News Prince William and Kate, Duchess of Cambridge, on the balcony of Buckingham Palace, after their wedding on April 29, 2011. Royal wedding protesters lost their court appeal on Wednesday 22 January after they accused the Metropolitan Police of

The 20 individuals had accused the Metropolitan Police of Prince "suppressing anti-monarchist sentiment"

Arsène Wenger: 'They were a little bit crazy to give me the job'

After 13 years in charge, Arsène Wenger becomes Arsenal's longest-serving manager this week. Mark Fleming hears his plans to be a hit with fans – and shareholders – for a long time to come

Murder of the Orient Express

End of the line for celebrated train service

Simon Calder: An icon of European rail travel is finally killed off

As an announcement of a momentous death foretold, it is remarkably economical. "Train 468/469," reports the September edition of the Thomas Cook European Rail Timetable "Strasbourg to Wien [Vienna] will finally be withdrawn." Between those two phrases is the most momentous pair of words in European rail travel: Orient Express. Seventy-five years after the publication of Agatha Christie's bestselling crime novel, Murder on the Orient Express, the train that epitomised trans-European travel for more than a century is finally being killed off.

Griffin lets loose on first day in 'wasteful circus' of the EU

The newly-elected neo-Fascists came swaggering into the European Parliament yesterday, the institution they have vowed to abolish, on their first day as MEPs.

Brussels steps in to save the Great Hamster of Alsace

The European Commission hopes a fine of up to £14.5m will encourage the French government to take better care of an endangered rodent

Computer hacker Gary McKinnon battles extradition to US

A British computer expert will launch a new legal battle today to avoid extradition on charges of hacking into US military networks.

John Curtice: A disaster for Labour, but hardly a Tory triumph

Expectations are crucial in politics. By last night, Labour had persuaded the media to expect "heavy losses" in the European elections, and that the party could come fourth – even though not a single opinion poll had ever put the party lower than third. The aim was clear: ensure that anything other than a calamitous performance could be represented as evidence that things were not so bad.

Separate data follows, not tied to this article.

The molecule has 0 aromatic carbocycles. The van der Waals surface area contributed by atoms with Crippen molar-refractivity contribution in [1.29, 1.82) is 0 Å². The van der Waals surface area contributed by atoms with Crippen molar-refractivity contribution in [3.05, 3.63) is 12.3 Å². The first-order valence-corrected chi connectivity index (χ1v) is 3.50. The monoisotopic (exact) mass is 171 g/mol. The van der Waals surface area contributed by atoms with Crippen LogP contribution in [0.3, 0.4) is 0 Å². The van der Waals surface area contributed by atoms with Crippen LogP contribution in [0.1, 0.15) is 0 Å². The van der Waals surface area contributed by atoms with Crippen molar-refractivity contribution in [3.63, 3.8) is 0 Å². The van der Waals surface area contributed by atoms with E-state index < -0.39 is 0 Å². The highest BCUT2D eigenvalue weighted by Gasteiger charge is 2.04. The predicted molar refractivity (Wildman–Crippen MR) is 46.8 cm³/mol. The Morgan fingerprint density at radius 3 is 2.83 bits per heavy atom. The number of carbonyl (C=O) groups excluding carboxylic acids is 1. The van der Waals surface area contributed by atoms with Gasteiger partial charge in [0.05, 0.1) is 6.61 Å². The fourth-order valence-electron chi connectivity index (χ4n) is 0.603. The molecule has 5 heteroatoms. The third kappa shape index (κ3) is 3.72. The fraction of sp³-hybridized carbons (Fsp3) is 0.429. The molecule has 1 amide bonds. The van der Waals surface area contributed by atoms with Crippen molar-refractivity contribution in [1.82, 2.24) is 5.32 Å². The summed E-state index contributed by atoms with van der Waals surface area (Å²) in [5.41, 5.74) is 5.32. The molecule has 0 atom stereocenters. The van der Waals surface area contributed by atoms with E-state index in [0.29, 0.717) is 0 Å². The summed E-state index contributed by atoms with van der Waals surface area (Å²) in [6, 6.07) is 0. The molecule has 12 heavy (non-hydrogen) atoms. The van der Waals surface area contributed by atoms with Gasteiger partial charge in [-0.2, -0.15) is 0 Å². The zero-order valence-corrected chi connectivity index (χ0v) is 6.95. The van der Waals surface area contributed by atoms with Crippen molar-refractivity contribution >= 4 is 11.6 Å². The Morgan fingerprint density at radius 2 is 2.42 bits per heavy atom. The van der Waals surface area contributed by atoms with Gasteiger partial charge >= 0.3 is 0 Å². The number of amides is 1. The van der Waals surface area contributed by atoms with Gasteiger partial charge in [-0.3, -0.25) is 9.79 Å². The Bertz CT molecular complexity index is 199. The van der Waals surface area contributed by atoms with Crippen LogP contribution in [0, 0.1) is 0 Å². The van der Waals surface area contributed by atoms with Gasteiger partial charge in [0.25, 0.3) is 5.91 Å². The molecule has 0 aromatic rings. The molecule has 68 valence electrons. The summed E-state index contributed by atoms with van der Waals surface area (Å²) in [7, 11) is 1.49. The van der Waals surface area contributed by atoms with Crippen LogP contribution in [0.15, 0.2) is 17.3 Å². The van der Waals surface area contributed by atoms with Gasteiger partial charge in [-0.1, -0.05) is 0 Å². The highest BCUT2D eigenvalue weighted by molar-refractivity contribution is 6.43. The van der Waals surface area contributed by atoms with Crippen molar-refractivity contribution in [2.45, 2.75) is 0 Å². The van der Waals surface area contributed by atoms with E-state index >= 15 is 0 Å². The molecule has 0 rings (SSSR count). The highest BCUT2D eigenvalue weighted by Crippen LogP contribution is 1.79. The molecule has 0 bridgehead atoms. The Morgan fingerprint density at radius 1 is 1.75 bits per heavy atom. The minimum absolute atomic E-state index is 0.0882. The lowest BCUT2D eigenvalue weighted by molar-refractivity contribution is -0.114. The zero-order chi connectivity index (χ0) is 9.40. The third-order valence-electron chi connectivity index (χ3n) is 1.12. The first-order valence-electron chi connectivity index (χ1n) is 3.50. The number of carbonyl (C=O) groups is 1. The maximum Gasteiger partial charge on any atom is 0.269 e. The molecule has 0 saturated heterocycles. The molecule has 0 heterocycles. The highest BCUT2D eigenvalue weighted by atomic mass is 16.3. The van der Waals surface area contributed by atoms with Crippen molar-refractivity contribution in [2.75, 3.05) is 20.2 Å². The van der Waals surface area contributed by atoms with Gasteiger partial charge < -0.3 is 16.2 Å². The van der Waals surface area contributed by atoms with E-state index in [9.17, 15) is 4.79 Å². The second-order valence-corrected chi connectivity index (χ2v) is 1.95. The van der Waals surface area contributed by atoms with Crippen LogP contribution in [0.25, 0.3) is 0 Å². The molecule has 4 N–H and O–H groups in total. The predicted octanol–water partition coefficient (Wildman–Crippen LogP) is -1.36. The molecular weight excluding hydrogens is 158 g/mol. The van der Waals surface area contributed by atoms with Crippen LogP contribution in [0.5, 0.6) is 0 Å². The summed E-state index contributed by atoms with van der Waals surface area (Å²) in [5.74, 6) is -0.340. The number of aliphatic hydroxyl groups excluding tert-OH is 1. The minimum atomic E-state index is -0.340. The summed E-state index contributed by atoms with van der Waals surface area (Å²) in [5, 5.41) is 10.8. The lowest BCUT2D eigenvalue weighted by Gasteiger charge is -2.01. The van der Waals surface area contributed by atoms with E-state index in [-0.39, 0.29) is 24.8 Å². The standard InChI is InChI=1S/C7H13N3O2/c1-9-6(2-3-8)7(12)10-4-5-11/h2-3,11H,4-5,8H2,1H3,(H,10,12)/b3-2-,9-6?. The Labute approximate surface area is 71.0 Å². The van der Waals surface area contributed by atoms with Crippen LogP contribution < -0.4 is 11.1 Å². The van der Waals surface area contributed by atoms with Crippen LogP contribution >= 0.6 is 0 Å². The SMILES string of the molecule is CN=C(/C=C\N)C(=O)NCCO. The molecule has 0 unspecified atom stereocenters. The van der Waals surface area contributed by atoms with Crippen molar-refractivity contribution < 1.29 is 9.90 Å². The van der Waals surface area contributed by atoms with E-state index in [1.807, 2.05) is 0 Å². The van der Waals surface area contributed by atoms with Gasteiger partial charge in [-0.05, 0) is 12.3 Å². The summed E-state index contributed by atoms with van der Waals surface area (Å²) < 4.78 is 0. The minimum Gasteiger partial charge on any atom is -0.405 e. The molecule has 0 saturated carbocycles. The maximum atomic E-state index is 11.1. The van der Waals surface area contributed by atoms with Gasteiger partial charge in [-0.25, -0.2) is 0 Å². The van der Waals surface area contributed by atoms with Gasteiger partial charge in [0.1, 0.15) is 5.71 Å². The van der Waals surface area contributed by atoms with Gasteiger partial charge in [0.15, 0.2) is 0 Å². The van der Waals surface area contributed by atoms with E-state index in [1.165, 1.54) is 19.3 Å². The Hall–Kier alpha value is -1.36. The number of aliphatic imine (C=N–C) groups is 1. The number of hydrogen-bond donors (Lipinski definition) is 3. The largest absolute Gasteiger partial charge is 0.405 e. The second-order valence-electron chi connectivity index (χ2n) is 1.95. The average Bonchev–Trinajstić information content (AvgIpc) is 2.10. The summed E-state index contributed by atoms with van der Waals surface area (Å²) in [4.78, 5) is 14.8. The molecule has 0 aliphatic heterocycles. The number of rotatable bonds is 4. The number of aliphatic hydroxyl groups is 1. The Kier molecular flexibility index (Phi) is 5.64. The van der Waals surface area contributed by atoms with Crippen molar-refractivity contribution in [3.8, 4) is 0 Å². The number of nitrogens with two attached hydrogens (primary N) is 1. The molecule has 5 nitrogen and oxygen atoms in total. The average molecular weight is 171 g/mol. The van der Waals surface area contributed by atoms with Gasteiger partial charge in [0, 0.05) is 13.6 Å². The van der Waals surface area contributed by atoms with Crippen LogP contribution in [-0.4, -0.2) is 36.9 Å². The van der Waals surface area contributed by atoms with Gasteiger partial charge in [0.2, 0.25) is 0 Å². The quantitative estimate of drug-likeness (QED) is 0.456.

Rise of Europe's extreme politics

<b>Vanessa Mock</b>: The economic gloom and public disillusionment with incumbent governments has Euro MPs worried that voters will turn to the fringes

The Architecture of Parking, By Simon Henley

This revelatory study opens our eyes to structures that we take for granted. It includes a car park that achieved stardom by appearing in Get Carter (Trinity Square, Gateshead) and another by star architect Zaha Hadid.

A Time to Dance, a Time to Die, By John Waller

It is hard to imagine a more compulsive opening than Waller's vivid account of how, on 14 July 1518, Frau Troffea of Strasbourg began a violent, joyless dance that continued for six days. Even more oddly, she infected others with the same bewildering malady.

Cameron aide quits over claims worth tens of thousands

A Tory MP resigned as one of David Cameron's closest aides today as it emerged the taxpayer had been paying tens of thousands of pounds a year towards both of his homes.

Leading article: We will all lose out if we don't take Europe seriously

Failure to vote in June would mean missing a chance to shape our future

Cos&igrave; Fan Tutte, Theatre Royal, Glasgow

Latin lotharios steal the heart

Labour's secret weapon &ndash; Prezza

John Prescott, whose tour of Britain in a battle bus enlivened the 1997 general election, is going back on the road, but this time he's using a minibus.

Leading article: Free votes

Those who believe that the European Court of Human Rights has a malign influence on law enforcement in Britain are indignant that the Government may allow prisoners to vote, following a ruling from the court in Strasbourg.

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Can we learn to love Ryanair again?

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